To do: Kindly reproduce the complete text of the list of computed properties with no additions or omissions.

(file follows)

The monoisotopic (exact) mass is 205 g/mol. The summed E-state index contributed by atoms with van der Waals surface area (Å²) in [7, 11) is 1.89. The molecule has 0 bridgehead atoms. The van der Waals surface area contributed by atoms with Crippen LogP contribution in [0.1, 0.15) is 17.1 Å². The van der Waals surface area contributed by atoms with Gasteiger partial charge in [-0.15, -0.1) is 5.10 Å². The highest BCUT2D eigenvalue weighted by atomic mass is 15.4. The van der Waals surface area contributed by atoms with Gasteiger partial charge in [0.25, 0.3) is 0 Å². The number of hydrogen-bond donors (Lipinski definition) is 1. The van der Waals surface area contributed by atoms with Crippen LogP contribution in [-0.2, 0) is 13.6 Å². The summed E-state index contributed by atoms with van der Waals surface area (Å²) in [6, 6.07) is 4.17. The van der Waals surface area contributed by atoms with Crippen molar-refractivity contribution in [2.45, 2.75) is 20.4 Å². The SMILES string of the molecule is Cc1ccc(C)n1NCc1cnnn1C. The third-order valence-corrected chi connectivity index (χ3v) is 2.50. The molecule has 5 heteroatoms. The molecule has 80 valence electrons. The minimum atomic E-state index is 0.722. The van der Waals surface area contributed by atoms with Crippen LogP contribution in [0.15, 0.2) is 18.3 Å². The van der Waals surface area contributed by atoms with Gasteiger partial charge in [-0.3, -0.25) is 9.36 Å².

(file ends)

The monoisotopic (exact) mass is 205 g/mol. The summed E-state index contributed by atoms with van der Waals surface area (Å²) in [7, 11) is 1.89. The molecule has 0 bridgehead atoms. The van der Waals surface area contributed by atoms with Crippen LogP contribution in [0.1, 0.15) is 17.1 Å². The van der Waals surface area contributed by atoms with Gasteiger partial charge in [-0.15, -0.1) is 5.10 Å². The highest BCUT2D eigenvalue weighted by atomic mass is 15.4. The van der Waals surface area contributed by atoms with Gasteiger partial charge in [0.25, 0.3) is 0 Å². The number of hydrogen-bond donors (Lipinski definition) is 1. The van der Waals surface area contributed by atoms with Crippen LogP contribution in [-0.2, 0) is 13.6 Å². The summed E-state index contributed by atoms with van der Waals surface area (Å²) in [6, 6.07) is 4.17. The van der Waals surface area contributed by atoms with Crippen molar-refractivity contribution in [2.45, 2.75) is 20.4 Å². The SMILES string of the molecule is Cc1ccc(C)n1NCc1cnnn1C. The third-order valence-corrected chi connectivity index (χ3v) is 2.50. The molecule has 5 heteroatoms. The molecule has 80 valence electrons. The minimum atomic E-state index is 0.722. The van der Waals surface area contributed by atoms with Crippen LogP contribution in [0.15, 0.2) is 18.3 Å². The van der Waals surface area contributed by atoms with Gasteiger partial charge in [-0.3, -0.25) is 9.36 Å².